Candidates Set For Third Debate

Ireland's presidential hopefuls will go head to head later today for their third debate of the election campaign.

Today FM's The Last Word is hosting the event at the Sugar Club on Dublin's Leeson Street. Presenter Matt Cooper will chair the debate, which will be broadcast live on the station from 4.30pm.

The debate comes amidst controversy for candidates Martin McGuinness, Senator David Norris and Independent candidate Dana Rosemary Scallon.

Meanwhile Fine Gael's Gay Mitchell may use the debate as a platform to drum up support after polls saw him tumbling 12 points to 9%.

Controversy Finds McGuinness, Again

Yesterday McGuinness came face to face with a son of an Irish soldier who was killed while trying to rescue an IRA kidnap victim.

While on his election trail McGuinness was confronted over the kidnap of supermarket executive, Don Tidey, who was snatched by the IRA in 1983.

Private Patrick Kelly, 35, was one of two people shot dead by the kidnappers at Derrada Wood, in Ballinamore, County Leitrim as they tried to free Mr Tidey.

His son David Kelly called on Mr McGuinness to name those responsible.

McGuinness, who claims he left the IRA in 1974, said that he was not a member of the IRA army council during the time of the incident and denied allegations from Mr Kelly that he was not telling the truth.

The Sinn Fein candidate denied that he knew the names of the IRA members involved in the kidnapping.

Mr Kelly however called McGuinness a "liar" and demanded that the men who killed his father hand themselves in.

This fresh controversy follows a string of accusations against McGuinness over his IRA past, some from fellow candidate Fine Gael's Mr Mitchell.

On the last TV debate aired on TV3 McGuinness was stormed with allegations about his IRA past by Mitchell and the debate’s host Vincent Browne.

Mr. Mitchell attacked McGuinness over his membership to the IRA while Mr. Browne produced books that he alleged could prove that Mr. McGuinness was a member of the IRA long after 1974.

"I'm not ashamed of anything I have done," McGuinness said after the debate. "I joined the IRA when I was very young. The people of Derry were being beaten off the streets. They were being shot off the streets by the British Army…What was I to do? We fought back. Am I ashamed of that? Not on your nelly."

Mr Mitchell said: "I ask questions about Martin McGuinness because Martin has raised these questions himself. I'm talking about issues he's raising now. These are legitimate questions to raise."

Voters however have appeared turned off by Mitchell's combative attacks on rival Martin McGuinness.

Mitchell To Drum Up Support?

Fine Gael candidate Gay Mitchell has remained upbeat despite two separate polls revealing that his support was floundering.

The Fine Gael candidate defended his low poll ratings stating he has the most experience, energy and innovation for the post.

Meanwhile Fine Gael (FG) has assured Mr Mitchell that he has their full support.

Minister for Justice Alan Shatter said: "Mr Mitchell was a serious person, whose extensive experience would provide, I believe as President, very critical support to the government's focus on restoring our international reputation, but also tackling the jobs crisis."

Minister Shatter added that he believed that Mr Mitchell is a "fantastic candidate" and "an individual of enormous integrity".

US Citizenship 'No Problem', Says Dana

Criticism over independent Presidential candidate Dana Rosemary Scallon becoming a US citizen nearly 15 years ago has erupted again.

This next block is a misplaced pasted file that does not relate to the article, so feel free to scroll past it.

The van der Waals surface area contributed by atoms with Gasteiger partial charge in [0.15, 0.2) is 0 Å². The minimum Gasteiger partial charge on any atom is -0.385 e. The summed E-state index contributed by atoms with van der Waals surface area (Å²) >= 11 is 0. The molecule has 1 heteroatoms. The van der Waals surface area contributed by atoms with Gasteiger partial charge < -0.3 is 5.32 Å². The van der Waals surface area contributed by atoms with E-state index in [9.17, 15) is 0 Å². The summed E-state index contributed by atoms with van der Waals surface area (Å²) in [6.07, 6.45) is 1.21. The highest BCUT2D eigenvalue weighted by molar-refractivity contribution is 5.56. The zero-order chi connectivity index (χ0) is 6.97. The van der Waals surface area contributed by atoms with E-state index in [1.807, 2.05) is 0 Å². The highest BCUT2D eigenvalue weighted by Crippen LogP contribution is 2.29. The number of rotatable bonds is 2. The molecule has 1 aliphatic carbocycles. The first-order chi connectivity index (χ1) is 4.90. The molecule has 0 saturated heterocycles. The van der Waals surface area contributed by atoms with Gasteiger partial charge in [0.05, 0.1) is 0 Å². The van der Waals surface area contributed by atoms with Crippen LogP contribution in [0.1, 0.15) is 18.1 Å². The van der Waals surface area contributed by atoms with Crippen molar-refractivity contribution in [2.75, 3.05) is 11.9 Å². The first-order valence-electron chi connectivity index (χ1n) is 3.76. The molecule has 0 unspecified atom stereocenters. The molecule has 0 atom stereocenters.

Scallon has said she never mentioned that she became a US citizen prior to the 1997 presidential election because she "didn't think it would be a problem".

In order to become a US citizen Scallon had to take an oath and denounce her allegiance to any other state.

She has however said that she has dual nationality and despite what the media is portraying she claims she is not a deceptive person.

Scallon was scandalised three years ago when her sister claimed that her husband and her brother were involved in a decision not to tell the Irish pubic that Ms Scallon had become a US citizen prior to the 1997 presidential election campaign.

Scallon however now claims that she cannot remember taking an oath in which she denounced allegiance to Ireland.

She has called the media "low ebb" to use a painful family dispute to tarnish her election campaign.

She has said that she thinks it would be an advantage for the incoming President to have close ties to the US.

Ms Scallon said: "I truly was never asked, I truly knew it wasn't a problem because a dual citizenship means you are a citizen of both countries.

Scallon has found herself at the bottom of the polls. The Red C poll placed her on 5%, a drop of one since the last poll and last in the race.

Clemency Letters Haunt Norris

Pressure has remained on Independent presidential candidate David Norris to release the unpublished clemency letters arising from the 1997 statutory rape case involving the Senator’s former Israeli partner, Ezra Nawi.

Mr Norris has continued to defend his stance against releasing the letters. However, asked in an interview on Newstalk, if the letters would ever be released, he replied: "Never say never, I just don’t know at the moment but I have to protect vulnerable people."

In the latest polls taken after the last TV debate Senator Norris polled 11% support , down from 25% in July.

Results from the same Ipso MRBI poll suggest Michael DHiggins is leading the race at 23% up five points from the previous poll taken in July.

Meanwhile independent candidate Sean Gallagher has seen a surge in support, rising seven points to 20%.

Despite criticism over his involvement with the IRA, Sinn Fein candidate Martin McGuinness comes in a close third on 19%.


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